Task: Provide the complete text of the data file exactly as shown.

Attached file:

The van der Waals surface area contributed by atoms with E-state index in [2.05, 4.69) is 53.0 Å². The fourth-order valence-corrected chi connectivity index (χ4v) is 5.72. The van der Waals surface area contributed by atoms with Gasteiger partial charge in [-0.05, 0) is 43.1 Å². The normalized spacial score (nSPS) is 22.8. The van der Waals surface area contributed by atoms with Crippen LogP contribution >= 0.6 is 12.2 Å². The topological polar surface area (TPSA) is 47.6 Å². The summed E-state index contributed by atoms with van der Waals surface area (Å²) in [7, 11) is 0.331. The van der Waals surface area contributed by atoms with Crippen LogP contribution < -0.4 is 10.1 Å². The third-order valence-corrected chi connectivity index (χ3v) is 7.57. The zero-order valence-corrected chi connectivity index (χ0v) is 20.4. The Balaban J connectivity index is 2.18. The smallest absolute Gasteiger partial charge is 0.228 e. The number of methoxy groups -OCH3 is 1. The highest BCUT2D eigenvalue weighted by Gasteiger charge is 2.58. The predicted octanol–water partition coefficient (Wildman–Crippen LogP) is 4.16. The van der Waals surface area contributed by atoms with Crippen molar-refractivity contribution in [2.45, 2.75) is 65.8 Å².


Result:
The van der Waals surface area contributed by atoms with E-state index in [2.05, 4.69) is 53.0 Å². The fourth-order valence-corrected chi connectivity index (χ4v) is 5.72. The van der Waals surface area contributed by atoms with Gasteiger partial charge in [-0.05, 0) is 43.1 Å². The normalized spacial score (nSPS) is 22.8. The van der Waals surface area contributed by atoms with Crippen LogP contribution >= 0.6 is 12.2 Å². The topological polar surface area (TPSA) is 47.6 Å². The summed E-state index contributed by atoms with van der Waals surface area (Å²) in [7, 11) is 0.331. The van der Waals surface area contributed by atoms with Crippen LogP contribution < -0.4 is 10.1 Å². The third-order valence-corrected chi connectivity index (χ3v) is 7.57. The zero-order valence-corrected chi connectivity index (χ0v) is 20.4. The Balaban J connectivity index is 2.18. The smallest absolute Gasteiger partial charge is 0.228 e. The number of methoxy groups -OCH3 is 1. The highest BCUT2D eigenvalue weighted by Gasteiger charge is 2.58. The predicted octanol–water partition coefficient (Wildman–Crippen LogP) is 4.16. The van der Waals surface area contributed by atoms with Crippen molar-refractivity contribution in [2.45, 2.75) is 65.8 Å².